Generally, most of the schemes exhibit similar, but opposite, behavior in Plus2 and Minus2. Figure 2 shows the difference of latent heat flux L and sensible heat flux H (W m−2) between Plus2 (Minus2) and Control for all 23 land-surface schemes. Compared to the control experiment, latent heat flux increases by about 6 W m−2 in Plus2, with BUCKET showing the lowest increase (2.1 W m−2) and CAPS the highest (9.6 W m−2), and decreases by about 11 W m−2 in Minus2, with UGAMP2 showing the lowest decrease (5.6 W m−2) and VIC-3L the highest (17.0 W m−2) (Fig. 2a). SPONSOR is the only scheme that produces a small decrease of latent heat flux in Plus2. A possible reason for this behavior will be discussed in section 3b(3). Sensible heat flux decreases by about 12 W m−2 in Plus2, with CAPS showing the largest decrease (16.2 W m−2) and SPONSOR the lowest (4.7 W m−2), and increases about 16 W m−2 in Minus2, with VIC-3L showing the highest increase (23.7 W m−2) and SWAP the lowest (9.9 W m−2) (Fig. 2b). It should be noted here that for Plus2 the annual means of sensible and latent heat fluxes have ranges across the schemes of 31 and 23 W m−2, respectively, and for Minus2 of 24 and 28 W m−2, respectively. These ranges are of a similar magnitude as those for the control experiment, which is significantly larger than the uncertainties of the measurements (Chen et al. 1997). After Beljaars and Bosveld (1997), the observational errors of the Cabauw dataset are within ±5 W m−2 for sensible heat flux and ±10 W m−2 for surface net radiation and latent heat flux.

The changes in the latent heat fluxes follow from the dependence of the latent heat flux on the specific humidity gradient. In many PILPS schemes, the latent heat flux is parameterized as
LβgLs
where Ls is the potential evaporation (scaling evaporation) and βg is a function of a series of stress factors that limit the evaporation. For most of the schemes in PILPS, Ls and sensible heat fluxes (H) are parameterized as follows:
LsλρUCEqTsqa
and
HρUCHcpTsTa
where λ is the latent heat of vaporization, q∗ is saturation specific humidity, qa is the specific humidity of air at reference height, Ts is the surface temperature (ground and/or canopy temperature), Ta is the air temperature at reference height, ρ is air density, U is the wind speed at reference height, and CE and CH are drag coefficients for latent and sensible heat fluxes, respectively. Ignoring the effects of βg and the drag coefficient, the increases of Ts in Plus2, for example, leads to an increase of latent heat flux [because qa and U in Eq. (2) are unchanged in the sensitivity experiments and the change in ρ is negligibly small]. For sensible heat flux [Eq. (3)], both Ts and Ta are increased for Plus2. However, since the increase of Ts induced by the increase of Ta is always smaller than the increase of Ta itself, the net effect is that sensible heat flux decreases in Plus2. On the other hand, if air temperature is decreased by 2 K, Ts will decrease. Thus latent heat flux decreases and sensible heat flux increases.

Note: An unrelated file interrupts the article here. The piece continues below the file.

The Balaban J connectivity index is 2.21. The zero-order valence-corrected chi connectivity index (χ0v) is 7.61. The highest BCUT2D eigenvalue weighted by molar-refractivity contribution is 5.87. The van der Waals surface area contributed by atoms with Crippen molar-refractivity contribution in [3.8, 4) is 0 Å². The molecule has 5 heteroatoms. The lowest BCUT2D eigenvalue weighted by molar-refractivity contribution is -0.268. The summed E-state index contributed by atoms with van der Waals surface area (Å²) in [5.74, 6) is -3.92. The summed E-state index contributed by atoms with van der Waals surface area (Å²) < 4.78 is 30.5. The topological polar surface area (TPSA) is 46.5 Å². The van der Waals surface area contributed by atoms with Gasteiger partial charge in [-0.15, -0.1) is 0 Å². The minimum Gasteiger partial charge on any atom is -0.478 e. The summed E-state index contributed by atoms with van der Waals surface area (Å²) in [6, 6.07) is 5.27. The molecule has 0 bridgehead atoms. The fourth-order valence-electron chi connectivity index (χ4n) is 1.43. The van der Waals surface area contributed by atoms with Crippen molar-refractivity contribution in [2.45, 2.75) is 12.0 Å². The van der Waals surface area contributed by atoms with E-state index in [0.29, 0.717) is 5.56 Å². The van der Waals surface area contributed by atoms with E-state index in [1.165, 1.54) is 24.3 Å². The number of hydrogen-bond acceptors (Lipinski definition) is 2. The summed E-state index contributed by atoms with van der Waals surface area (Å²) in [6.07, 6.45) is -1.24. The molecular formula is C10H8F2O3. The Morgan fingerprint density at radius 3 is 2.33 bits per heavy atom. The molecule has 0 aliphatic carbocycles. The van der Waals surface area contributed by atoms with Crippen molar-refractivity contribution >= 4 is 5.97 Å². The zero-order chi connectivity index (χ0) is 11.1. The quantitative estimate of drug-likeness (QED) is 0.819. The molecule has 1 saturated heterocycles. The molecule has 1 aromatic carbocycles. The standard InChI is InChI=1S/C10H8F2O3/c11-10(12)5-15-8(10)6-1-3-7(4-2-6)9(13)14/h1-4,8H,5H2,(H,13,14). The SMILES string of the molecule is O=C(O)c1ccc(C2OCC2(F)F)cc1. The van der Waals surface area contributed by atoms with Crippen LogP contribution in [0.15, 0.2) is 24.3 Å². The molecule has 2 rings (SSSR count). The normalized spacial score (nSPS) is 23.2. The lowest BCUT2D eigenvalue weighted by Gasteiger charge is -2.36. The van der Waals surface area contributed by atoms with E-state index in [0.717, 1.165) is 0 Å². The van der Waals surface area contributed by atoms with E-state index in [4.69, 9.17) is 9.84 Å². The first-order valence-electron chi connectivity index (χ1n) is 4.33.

Figure 3 shows the differences of L and H between Plus2 and Minus2. It can be seen that |H+2H−2| is larger than |L+2L−2| for all schemes; that is, sensible heat flux is more sensitive to the prescribed change of air temperature than latent heat flux. This is because of the linear relationship between H and Ts, which changes with the change of air temperature [Eq. (3)]. It can also be seen that if L of a certain scheme is sensitive to the change of air temperature, H is also sensitive.

The interesting result with regard to the behavior of latent heat flux is that the increases or decreases of latent heat flux in Plus2 and Minus2 are not linear with respect to the prescribed equal and opposite changes in air temperature (+2 K and −2 K). Figure 4 illustrates this nonlinearity. For clarity, 6 out of 23 schemes are shown, representative of median (UKMO, CLASS, SSIB, CSIRO9, ECHAM) and extreme (BUCKET) performance in the control experiment (cf. Chen et al. 1997). For latent heat flux, the nonlinear relation to the change of air temperature is evident.